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Culver’s Restaurant will be able to begin building soon for its new location in Simpsonville, but Bob Evans Restaurant will have to wait.
The Triple S Planning Commission voted unanimously to approve the development plan for Cuvler’s, which will be constructed on the outlot at the corner of Buck Creek and Veechdale roads, adjacent to the Outlet Shoppes of Louisville.
Bob Evans restaurant, however, will have to wait until March 18 to learn its fate from the commission after late changes by restaurant officials left the Triple S staff and commission without sufficient time to review those plans. With no objections, Commission Chair George Best asked that the decision be withheld.
Regardless of those changes, there are several with doubts about the restaurant.
“It’s a great lot, [but] it just doesn’t seem to fit your needs,” Triple S Executive Director Ryan Libke said. “These lots were just created, and we’re here now already trying to get relief for major regulations put in place for this. I just don’t see how it complies with variances and waivers requested.”
Bob Evans’ representatives were asking to move moving landscaping requirements to an area that would be off their property line, reducing the area for landscaping from 8 feet to 3 feet, changing the signage setback on Buck Creek Road from 25 feet to 12 feet because of the addition of a sidewalk and adding additional square footage on three additional fascia signs.
“We have an opportunity in an area that is just starting to grow to comply with the regulations in place,” Libke said.
Kevin Young, the principal at Louisville-based Land Design and Development that represents Bob Evans, disagreed with Libke’s assessment.
“Bob Evans feels like this is a very good location, and I think it’s going to look very attractive with the changes to the landscaping,” he said. “We don’t wan to give up on this site. It’s something that we’re very excited about.”
Vernon Woods, the construction manager for Bob Evans, noted that the company is working on a small store to fit lots similar to this one.
“This is a prototype building that we’ve built less than ten of to date,” he said. “It’s important to us to try to get a layout that we can use on lots that we’re not typically used to, and we believe that this lot allows the potential and ability to fit.”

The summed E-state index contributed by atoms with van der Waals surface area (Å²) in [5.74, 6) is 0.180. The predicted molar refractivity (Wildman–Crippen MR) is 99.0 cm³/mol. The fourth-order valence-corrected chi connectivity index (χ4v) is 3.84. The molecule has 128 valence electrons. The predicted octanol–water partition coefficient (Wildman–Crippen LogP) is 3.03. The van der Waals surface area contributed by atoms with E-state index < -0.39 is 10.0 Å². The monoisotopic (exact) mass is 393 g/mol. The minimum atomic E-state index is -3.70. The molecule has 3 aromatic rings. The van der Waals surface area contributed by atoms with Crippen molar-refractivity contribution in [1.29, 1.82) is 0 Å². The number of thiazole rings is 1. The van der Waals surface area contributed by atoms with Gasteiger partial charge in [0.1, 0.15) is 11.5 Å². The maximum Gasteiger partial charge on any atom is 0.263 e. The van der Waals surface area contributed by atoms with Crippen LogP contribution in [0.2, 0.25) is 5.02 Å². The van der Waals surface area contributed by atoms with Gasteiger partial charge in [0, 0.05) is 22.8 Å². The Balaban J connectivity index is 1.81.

The Culver’s Restaurant was approved for variance requests for a second sign and fascia sign, because of its location with road frontage on two sides, and waivers to reduce the number of parking spots from 56 to 50 and to remove a landscaping island between the drive-thru lane and the exit lane because there is no parking on that side of the building.
More lots coming
Libke also noted that more lots would be discussed at that meeting in March.
“Six more lots will be on the agenda next month, just across the street,” he said.
The lots, all of which will be larger than the less-than-1-acre lots on the outlet mall site, are on a 9.5-acre parcel owned by Bob Walters that runs parallel to I-64 just east of Buck Creek Road. The majority of the parcel is zoned Interstate Commercial, with a small portion to the far east zoned Agriculture. The property, however, is surrounded by the 82-acre Trio Realty property that was rezoned Limited Interchange (X-1) for the now defunct Paragon outlet mall project.
The commission held an unusually quiet public hearing to discuss zoning regulation text amendments that create building exterior quality design overlay districts for the city of Simpsonville and Shelby County around that same mall area, along Buck Creek Road from U.S. 60 to south of Interstate 64 at the entrance to Hunters Pointe Subdivision.
No one from the public or the commission spoke on the topic, which when passed would adopt the same requirements Simpsonville added in the overlay district for its downtown.
The commission voted unanimously to recommend approval of the amendment as presented to the Simpsonville City Commission and the Shelby County Fiscal Court.
Commissioner Dudley Bottom asked if the new Culver’s building would meet the new overlay standards even though it is not required to.
“They didn’t have to be reviewed to those standards because they under the were current regulations,” Libke said. “I’m not sure of all the percentages, but it appears that the front more than meets the necessary requirements. The sides, I’m not sure about, but they’re pretty close for the most part.”
Also at the meeting, the commission:
Approved amending Tract A of the Old Booker Pike Farms to split into three tracts. This property, at the corner of Eminence Road and Booker Pike, is zoned Agriculture.
Approved a development plan for Crestview Nursing Home to add a 1.73-square-foot addition to the existing nursing home on Midland Trail. The property is zoned Commercial.
Approved a partial bond release of $37,476.65 for The Reserves at Todd Station.
Heard in a report from Libke that his office in January received 11 new single-home permits and another permit for a 4-apartment building. “That’s better than we did last year in January. and the weather was a lot better then,” he said.